a note on personal history II
i am unsure of how many stories go like this. where the beginning is undefined, the details that make up the body are inconsequential and all that matters is that there was an eventual end.
but this is my story.
i had a family who made the world solid and stable and loving. parents who were present, a father who made it home for dinner every night, a mother who never placed the weight of vanity on my small shoulders. a family who equally valued all traits and shared their love and pride and support lavishly.
no one ever told me that i wasn’t good enough. no one ever called me ugly. no one ever called me fat. no one ever uttered a word or phrase that could have pulled such a deadly trigger. in fact, most observers generously noted the opposite. there were plenty of boys and plenty of friends and plenty of achievements. it all should have been more than enough.
we were born into a world of extreme privilege by chance and stayed nestled in that bubble of good fortune. it was all we knew. everything was beautiful and perfect and happy on the outside. but, as i’ve since learned, the true privilege of it all was that the beauty and perfection and happiness was not a false façade in our home.
so why i was at odds with the very vessel that allowed me to navigate this good world, i don’t know. why i worked so hard to be hungry because what i saw reflected, what i felt inside, what i thought others judged, and what i actually looked like were like pieces to different puzzles strewn about in a pile. it felt like trying to fit them together into one would never solve the bigger picture.
for all those years i thought i was alone in this fruitless battle, it was happening to so many (everyone?) around me. yet i couldn’t see it, i couldn’t hear it, i couldn’t know it. and for everyone who i later realized was carrying this common burden, this disease that blankets us with its one label definition, no single struggle mimicked another.
proof that the reasons are countless. that the behaviors are varied and practically pointless to dissect. all i know is that so many of us just didn’t feel or, worse, didn’t want to feel whole and full.
considering it lasted for over a decade, no one would be surprised to hear it ebbed and flowed as it charted its course. no one day was the same and neither was the pain. good and bad, naturally, but consistently heavy and all consuming. it occupied such an expansive space in my head, i wonder how there was ever room for anything else.
how i went to class and performed and made friends and stayed friends and played sports and excelled and was thought to be strong, able and successful. how I could pass for ‘ok’ when i was permanently teetering on the edge.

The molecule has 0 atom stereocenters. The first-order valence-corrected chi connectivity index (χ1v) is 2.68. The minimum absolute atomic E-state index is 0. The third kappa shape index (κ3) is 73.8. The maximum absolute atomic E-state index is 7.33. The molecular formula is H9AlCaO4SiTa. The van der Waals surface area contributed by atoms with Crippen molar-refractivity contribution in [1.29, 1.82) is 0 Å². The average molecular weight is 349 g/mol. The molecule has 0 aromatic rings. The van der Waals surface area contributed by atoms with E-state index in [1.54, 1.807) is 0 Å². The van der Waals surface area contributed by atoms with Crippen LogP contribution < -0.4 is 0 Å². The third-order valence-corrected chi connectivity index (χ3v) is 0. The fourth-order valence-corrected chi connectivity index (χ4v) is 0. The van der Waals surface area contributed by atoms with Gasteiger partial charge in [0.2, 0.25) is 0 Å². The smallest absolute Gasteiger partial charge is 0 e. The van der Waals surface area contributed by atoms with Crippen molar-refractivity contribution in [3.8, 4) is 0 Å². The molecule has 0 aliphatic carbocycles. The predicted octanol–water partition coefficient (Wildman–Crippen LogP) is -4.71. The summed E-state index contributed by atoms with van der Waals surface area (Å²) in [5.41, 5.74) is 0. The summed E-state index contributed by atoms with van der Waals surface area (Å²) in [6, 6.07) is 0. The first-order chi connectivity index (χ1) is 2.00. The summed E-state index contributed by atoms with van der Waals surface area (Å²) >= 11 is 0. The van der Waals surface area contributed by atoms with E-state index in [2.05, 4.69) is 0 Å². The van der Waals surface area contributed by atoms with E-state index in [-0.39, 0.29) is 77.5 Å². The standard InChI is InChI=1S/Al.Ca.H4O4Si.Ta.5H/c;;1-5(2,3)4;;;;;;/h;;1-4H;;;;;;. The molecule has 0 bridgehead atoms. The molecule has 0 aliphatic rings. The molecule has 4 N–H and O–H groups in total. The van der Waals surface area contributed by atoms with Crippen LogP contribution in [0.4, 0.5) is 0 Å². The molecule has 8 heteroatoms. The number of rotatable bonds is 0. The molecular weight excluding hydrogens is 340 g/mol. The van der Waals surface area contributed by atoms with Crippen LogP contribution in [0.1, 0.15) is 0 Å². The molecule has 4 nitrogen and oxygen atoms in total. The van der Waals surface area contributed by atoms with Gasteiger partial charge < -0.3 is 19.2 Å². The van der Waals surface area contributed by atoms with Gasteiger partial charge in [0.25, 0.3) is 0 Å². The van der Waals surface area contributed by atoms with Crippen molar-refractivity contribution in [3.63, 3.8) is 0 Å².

i don’t remember ever wanting to be perfect. i still don’t. as my father once prepared me, ‘there will always be someone wealthier, skinnier, smarter, prettier.’ it was never a competition with what surrounded me – which frightens me the most. while it was never to be seen, it was never to be invisible either.
it was, at once, everything and nothing.
there was one particular day when, after managing to forgo food for days, i passed out. waking up on the floor with a headache that signaled a forgotten fall, all i could think was ‘thank god no one found me.’ not ‘thank god i’m ok.’
mostly because, at that time, i didn’t believe i would ever be ok.
when any sadness gripped my heart, i would run. i would run like the pavement beneath me would eventually wear away and reveal answers to every question. when nothing felt better, i would push just how nothing nothing could be. when any pain rattled in my hollowness, i would act desperately to fill up, to satiate that empty echo.
it was as vicious and relentless a cycle as it is so often illustrated.
because of this, it seems cruel to claim that i woke up one morning and felt that it had all been enough. but it’s the truth.
it was fall. the start of a new chapter, my next education. to prepare me for something that i had worked towards from the start. i crawled out of bed, exhausted, concave in some places and swollen in others. looking in the mirror, i knew this was it. the end that i had prayed for and struggled for, not ever knowing what it would look like, had finally arrived, free of any pomp and circumstance.
as i packed a bag with papers and pencils and ink and straightedges, i could feel a (then) lifetime of baggage being emptied to make room for other things, even leaving some areas empty, leaving me with less to carry.
this health, this privilege, this peace, this knowledge, this beauty, this life. it was mine to waste.
that morning, i walked out and closed the door behind me, never looking back.